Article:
Review: The Triple Tree - Ghosts (2008) 1


artist: The Triple Tree
release: Ghosts
format: CD
year of release: 2008
label: Cold Spring
dur­a­tion: 58:01

detailed info: dis​cogs​.com

Ghosts is one of those albums I had been wait­ing for for quite some time. Tony Wake­ford star­ted this pro­ject with the MP3-only album The Turn­ing Wheel on Woven Wheat Whis­pers in 2006, but has since been joined by Andrew King to take on this pro­ject together. Along with an impress­ive array of guest artists (Kris Force, Reeve Malka, and John Murphy, to name a few), these two men have tackeled the superb and pro­li­fic ghost stor­ies of M.R. James on this inter­est­ing and ori­ginal album.

Those who think that Wake­ford has been stuck in play­ing straight-forward neo­folk with the clas­sic Sol Invictus should look again, for the good man has shown a fine taste for musical exper­i­ments in the past years. 2007 saw the release of his col­lab­or­a­tion with Nick Grey and Kris Force, the beau­ti­ful and subtle Grey Force Wake­ford album, and this latest one by The Triple Tree is no excep­tion. Ghosts is made up of ori­ginal com­pos­i­tions that incor­por­ate ele­ments from the neo­folk back­ground, surely, but also ambi­ent, neo-classical, Wakeford’s own funky bass, and of course tra­di­tional song as cham­pioned by Andrew King. The res­ult as a whole is quite diverse, yet very coher­ent in its atmo­sphere.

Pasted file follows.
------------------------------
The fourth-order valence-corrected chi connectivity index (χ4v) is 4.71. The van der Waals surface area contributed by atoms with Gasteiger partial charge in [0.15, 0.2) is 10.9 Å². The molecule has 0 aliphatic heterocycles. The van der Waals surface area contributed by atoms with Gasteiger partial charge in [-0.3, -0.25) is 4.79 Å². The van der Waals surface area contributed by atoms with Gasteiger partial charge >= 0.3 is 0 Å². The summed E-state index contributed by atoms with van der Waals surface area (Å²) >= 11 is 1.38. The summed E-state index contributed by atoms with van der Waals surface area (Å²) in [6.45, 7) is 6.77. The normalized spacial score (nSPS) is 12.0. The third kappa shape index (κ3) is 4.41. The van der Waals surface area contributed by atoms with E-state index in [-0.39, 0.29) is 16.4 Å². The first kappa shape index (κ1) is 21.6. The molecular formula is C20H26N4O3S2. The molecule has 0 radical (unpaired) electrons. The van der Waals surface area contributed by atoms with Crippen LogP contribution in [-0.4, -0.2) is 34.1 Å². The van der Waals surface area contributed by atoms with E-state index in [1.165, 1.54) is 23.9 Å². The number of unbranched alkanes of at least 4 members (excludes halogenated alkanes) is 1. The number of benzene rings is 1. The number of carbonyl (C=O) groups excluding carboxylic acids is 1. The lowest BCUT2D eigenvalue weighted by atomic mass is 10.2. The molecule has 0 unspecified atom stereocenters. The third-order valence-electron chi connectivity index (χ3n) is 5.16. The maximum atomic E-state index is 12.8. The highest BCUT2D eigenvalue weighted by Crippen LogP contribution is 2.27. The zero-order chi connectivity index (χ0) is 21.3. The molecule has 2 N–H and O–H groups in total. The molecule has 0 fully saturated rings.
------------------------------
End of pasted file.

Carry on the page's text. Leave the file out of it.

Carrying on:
That is, of course, the aim of a con­cept album like this. Just as James’ stor­ies dis­play dif­fer­ent fla­vours, their over­all tone is always one of dread and mys­tery: a restrained coun­ter­part to the splat­ter hor­ror of today. Ghosts are of course the real prot­ag­on­ists in these tales of for­bid­den eso­teric magic, tragedy, and hor­rid crime. So it is with the music on this album, which is at dif­fer­ent times epic, subtle, mys­tic, unnerv­ing, catchy, but always con­vin­cing.

This album is quite dif­fer­ent from its pre­de­cessor, which focused more on dreamy ambi­ent repe­ti­tion, and is closer to the afore­men­tioned Grey Force Wake­ford in style, though with a dis­tinctly more hor­rid atmo­sphere, and more folk influ­ences in the music itself. Another link is of course Eng­lish Heretic, who indeed are no strangers to the world of M.R. James. Their inter­pret­a­tion of “Oh, Whistle, and I’ll Come to You” off the 2006 album Wyrd Tales was no less bril­liant. Little sur­prise that The Triple Tree make grate­ful use of EH field record­ings. Finally, Andrew King’s col­lab­or­a­tion with Les Sen­ti­ers Con­flic­tuels comes to mind, which fea­tures a sim­ilar com­bin­a­tion of spoken word and hor­ror atmo­sphere.

There’s no use try­ing to describe this album any fur­ther. The key ele­ments are soph­ist­ic­ated dark exper­i­mental music with a reward­ing lyr­ical and nar­rat­ive base in the clas­sic ghost stor­ies by James. It’s cer­tainly not an access­ible whole if you are expect­ing a cer­tain estab­lished musical style, but I can’t do oth­er­wise than recom­mend this album to any­one who feels up to the task of digest­ing this work of exper­i­mental musical hor­ror.

Reviewed by O.S.

Track­list:

1. Ghosts - Pro­logue (4:01)
2. Three Crowns (5:36)
3. The Stalls (3:45)
4. The Mez­zo­tint (4:11)
5. Mrs. Moth­er­sole (4:02)
6. The Ash Tree (4:40)
7. The Malice of Inan­im­ate Objects (5:05)
8. There Was a Man Dwelt by a Church­yard (1:48)
9. Lost Hearts (5:25)
10. Oh, Whistle, and I’ll Come to You (5:10)
11. Black Cru­sade (4:54)
12. Cast­ing the Runes (5:34)
13. The Ghosts of England (3:50)

  • Inspired

    great album